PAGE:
In this context, the half-hour of theatre conducted largely by Mr Trump, in the presence of a smug Imran Khan massaging the former’s ego, led to a number of controversial remarks. First, with the Indian Parliament in session, to have named the Indian Prime Minister as having sought Mr Trump’s mediation to settle the Kashmir issue during their meeting in Osaka was politically incendiary. It goes against two decades of Indian efforts diplomatically to de-hyphenate Pakistan from India-US relations. Second, it came as a “godsend” for Pakistan as the Kashmir issue got internationalised, which Pakistan has been unsuccessfully trying to do for two decades.  Next, Mr Trump bought into the Pakistani propaganda by saying there are “only bombs” in Kashmir. Finally, Mr Trump, in keeping with his negotiating tactic of patting his interlocutors’ back, when he needs a deal, rejected any aspersions cast on the Pakistan government’s curtailing media freedom or simply lying about their counter-terrorism record. In fact, Mr Tru
mp compared how virtuous and truthful Pakistan was compared to the “lying” clerics of Iran. For New Delhi, it was tantamount to a diplomatic nightmare.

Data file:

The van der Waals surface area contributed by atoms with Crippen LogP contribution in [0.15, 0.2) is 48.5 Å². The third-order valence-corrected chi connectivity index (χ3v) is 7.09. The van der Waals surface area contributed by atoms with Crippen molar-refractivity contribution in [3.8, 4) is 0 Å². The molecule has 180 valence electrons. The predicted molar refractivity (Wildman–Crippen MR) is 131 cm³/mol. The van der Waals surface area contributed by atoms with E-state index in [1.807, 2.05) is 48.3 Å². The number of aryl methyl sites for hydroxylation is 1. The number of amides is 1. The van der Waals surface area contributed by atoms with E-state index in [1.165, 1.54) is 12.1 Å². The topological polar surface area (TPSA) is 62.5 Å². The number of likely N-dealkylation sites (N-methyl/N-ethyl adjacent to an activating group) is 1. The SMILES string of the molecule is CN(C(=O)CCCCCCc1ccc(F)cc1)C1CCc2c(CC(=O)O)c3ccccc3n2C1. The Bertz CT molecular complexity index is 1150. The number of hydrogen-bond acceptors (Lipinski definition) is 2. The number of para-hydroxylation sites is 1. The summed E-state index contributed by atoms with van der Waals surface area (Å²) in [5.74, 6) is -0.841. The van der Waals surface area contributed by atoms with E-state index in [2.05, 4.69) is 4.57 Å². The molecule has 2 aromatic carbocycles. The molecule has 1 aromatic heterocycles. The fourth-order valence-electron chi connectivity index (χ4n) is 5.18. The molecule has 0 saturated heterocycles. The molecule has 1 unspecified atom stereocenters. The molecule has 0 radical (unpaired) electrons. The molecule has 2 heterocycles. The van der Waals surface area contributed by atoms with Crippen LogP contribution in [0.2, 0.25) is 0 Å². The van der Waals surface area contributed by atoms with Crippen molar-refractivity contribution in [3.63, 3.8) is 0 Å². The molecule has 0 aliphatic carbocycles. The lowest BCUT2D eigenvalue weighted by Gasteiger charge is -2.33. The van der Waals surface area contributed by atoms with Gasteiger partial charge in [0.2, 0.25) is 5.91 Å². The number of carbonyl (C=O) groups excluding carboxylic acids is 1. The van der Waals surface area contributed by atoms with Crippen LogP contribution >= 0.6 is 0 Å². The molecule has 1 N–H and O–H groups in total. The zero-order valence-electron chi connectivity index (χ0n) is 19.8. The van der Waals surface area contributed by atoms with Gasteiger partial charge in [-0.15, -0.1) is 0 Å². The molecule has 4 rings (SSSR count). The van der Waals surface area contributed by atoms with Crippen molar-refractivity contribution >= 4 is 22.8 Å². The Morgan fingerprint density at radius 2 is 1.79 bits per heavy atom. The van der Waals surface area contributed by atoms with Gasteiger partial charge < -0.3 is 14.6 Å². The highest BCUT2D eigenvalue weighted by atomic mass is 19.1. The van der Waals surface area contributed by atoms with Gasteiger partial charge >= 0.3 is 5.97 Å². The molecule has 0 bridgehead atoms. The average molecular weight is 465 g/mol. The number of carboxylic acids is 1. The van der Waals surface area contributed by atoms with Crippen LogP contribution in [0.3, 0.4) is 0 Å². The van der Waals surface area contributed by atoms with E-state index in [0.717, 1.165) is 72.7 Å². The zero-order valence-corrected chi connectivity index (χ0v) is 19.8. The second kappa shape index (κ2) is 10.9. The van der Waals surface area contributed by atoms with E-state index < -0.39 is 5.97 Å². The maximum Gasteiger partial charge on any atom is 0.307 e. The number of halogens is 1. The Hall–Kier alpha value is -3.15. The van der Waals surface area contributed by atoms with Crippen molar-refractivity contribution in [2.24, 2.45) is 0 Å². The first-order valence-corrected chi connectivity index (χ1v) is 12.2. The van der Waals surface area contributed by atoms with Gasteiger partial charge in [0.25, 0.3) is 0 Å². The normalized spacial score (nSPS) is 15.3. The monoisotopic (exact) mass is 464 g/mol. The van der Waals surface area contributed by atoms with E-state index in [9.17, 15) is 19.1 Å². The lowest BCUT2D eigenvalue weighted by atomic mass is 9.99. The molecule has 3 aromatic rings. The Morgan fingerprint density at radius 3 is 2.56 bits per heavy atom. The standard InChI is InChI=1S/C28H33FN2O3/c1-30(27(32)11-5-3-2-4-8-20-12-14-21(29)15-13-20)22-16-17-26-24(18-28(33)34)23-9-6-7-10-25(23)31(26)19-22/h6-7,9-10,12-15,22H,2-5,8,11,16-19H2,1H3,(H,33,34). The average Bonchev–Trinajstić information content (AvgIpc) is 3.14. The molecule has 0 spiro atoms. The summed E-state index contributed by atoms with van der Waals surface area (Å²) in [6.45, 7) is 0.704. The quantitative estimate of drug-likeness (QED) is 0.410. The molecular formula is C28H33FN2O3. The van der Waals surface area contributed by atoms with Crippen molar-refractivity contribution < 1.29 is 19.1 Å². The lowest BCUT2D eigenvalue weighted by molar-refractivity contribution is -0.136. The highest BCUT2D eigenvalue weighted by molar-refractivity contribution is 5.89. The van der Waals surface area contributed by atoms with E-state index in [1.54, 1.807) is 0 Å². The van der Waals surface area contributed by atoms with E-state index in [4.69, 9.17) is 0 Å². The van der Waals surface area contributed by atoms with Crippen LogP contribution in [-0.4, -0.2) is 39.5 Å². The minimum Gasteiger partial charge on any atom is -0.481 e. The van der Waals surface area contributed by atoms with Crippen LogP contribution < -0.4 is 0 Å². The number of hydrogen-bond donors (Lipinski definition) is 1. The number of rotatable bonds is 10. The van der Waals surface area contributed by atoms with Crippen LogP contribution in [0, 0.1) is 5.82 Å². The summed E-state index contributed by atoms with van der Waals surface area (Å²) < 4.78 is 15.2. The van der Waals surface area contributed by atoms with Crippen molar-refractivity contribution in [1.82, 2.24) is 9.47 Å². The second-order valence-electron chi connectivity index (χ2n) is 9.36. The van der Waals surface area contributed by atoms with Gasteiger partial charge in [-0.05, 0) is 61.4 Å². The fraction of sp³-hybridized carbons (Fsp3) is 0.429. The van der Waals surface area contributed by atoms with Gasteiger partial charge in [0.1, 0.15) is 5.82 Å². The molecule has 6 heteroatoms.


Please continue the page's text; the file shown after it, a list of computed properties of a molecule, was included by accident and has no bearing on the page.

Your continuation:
The Indian government had the external affairs ministry’s spokesman immediately deny that any such request was made to President Trump. The Opposition moved an adjournment motion against the government. They continue to insist on hearing from the PM in both Houses. External affairs minister S. Jaishankar made suo motu statements in both Houses, and categorically denied any request was made by Indian PM to the US President to mediate. He reiterated that all outstanding issues with Pakistan would be discussed bilaterally, as enjoined by the Shimla Agreement and Lahore Declaration. The Indian government thus literally calls Mr Trump as misstating facts. The US state department’s Bureau of South and Central Asian Affairs attempted to contain the damage by tweeting that “while Kashmir is a bilateral issue for both parties to discuss, the Trump administration welcomes #Pakistan and #India sitting down and the United States stands ready to assist.” This too is far removed from the Indian position of static obduracy that there shall be no contact, forget about talks, unless the Pakistan-sponsored terrorism ends.